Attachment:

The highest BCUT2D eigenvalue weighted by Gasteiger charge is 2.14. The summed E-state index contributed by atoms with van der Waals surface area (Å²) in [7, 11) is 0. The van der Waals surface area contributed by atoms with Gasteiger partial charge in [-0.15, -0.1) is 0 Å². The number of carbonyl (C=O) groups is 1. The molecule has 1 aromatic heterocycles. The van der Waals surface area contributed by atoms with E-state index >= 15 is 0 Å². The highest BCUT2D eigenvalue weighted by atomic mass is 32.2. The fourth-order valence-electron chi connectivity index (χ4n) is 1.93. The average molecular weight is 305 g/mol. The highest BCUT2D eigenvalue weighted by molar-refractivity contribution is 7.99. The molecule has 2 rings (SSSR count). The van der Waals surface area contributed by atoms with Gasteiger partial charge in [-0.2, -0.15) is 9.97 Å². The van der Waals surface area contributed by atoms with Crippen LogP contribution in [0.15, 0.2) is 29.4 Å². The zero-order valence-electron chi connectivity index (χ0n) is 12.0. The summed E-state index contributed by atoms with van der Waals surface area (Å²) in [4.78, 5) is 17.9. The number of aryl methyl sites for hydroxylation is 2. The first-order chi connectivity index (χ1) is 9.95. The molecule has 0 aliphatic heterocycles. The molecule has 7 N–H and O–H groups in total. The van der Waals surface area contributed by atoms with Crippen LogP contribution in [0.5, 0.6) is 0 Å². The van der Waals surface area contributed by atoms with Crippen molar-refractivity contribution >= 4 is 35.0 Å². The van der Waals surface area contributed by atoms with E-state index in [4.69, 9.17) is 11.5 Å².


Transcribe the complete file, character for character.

The highest BCUT2D eigenvalue weighted by Gasteiger charge is 2.14. The summed E-state index contributed by atoms with van der Waals surface area (Å²) in [7, 11) is 0. The van der Waals surface area contributed by atoms with Gasteiger partial charge in [-0.15, -0.1) is 0 Å². The number of carbonyl (C=O) groups is 1. The molecule has 1 aromatic heterocycles. The van der Waals surface area contributed by atoms with E-state index >= 15 is 0 Å². The highest BCUT2D eigenvalue weighted by atomic mass is 32.2. The fourth-order valence-electron chi connectivity index (χ4n) is 1.93. The average molecular weight is 305 g/mol. The highest BCUT2D eigenvalue weighted by molar-refractivity contribution is 7.99. The molecule has 2 rings (SSSR count). The van der Waals surface area contributed by atoms with Gasteiger partial charge in [-0.2, -0.15) is 9.97 Å². The van der Waals surface area contributed by atoms with Crippen LogP contribution in [0.15, 0.2) is 29.4 Å². The zero-order valence-electron chi connectivity index (χ0n) is 12.0. The summed E-state index contributed by atoms with van der Waals surface area (Å²) in [4.78, 5) is 17.9. The number of aryl methyl sites for hydroxylation is 2. The first-order chi connectivity index (χ1) is 9.95. The molecule has 0 aliphatic heterocycles. The molecule has 7 N–H and O–H groups in total. The van der Waals surface area contributed by atoms with Crippen LogP contribution in [0.5, 0.6) is 0 Å². The van der Waals surface area contributed by atoms with Crippen molar-refractivity contribution >= 4 is 35.0 Å². The van der Waals surface area contributed by atoms with E-state index in [4.69, 9.17) is 11.5 Å².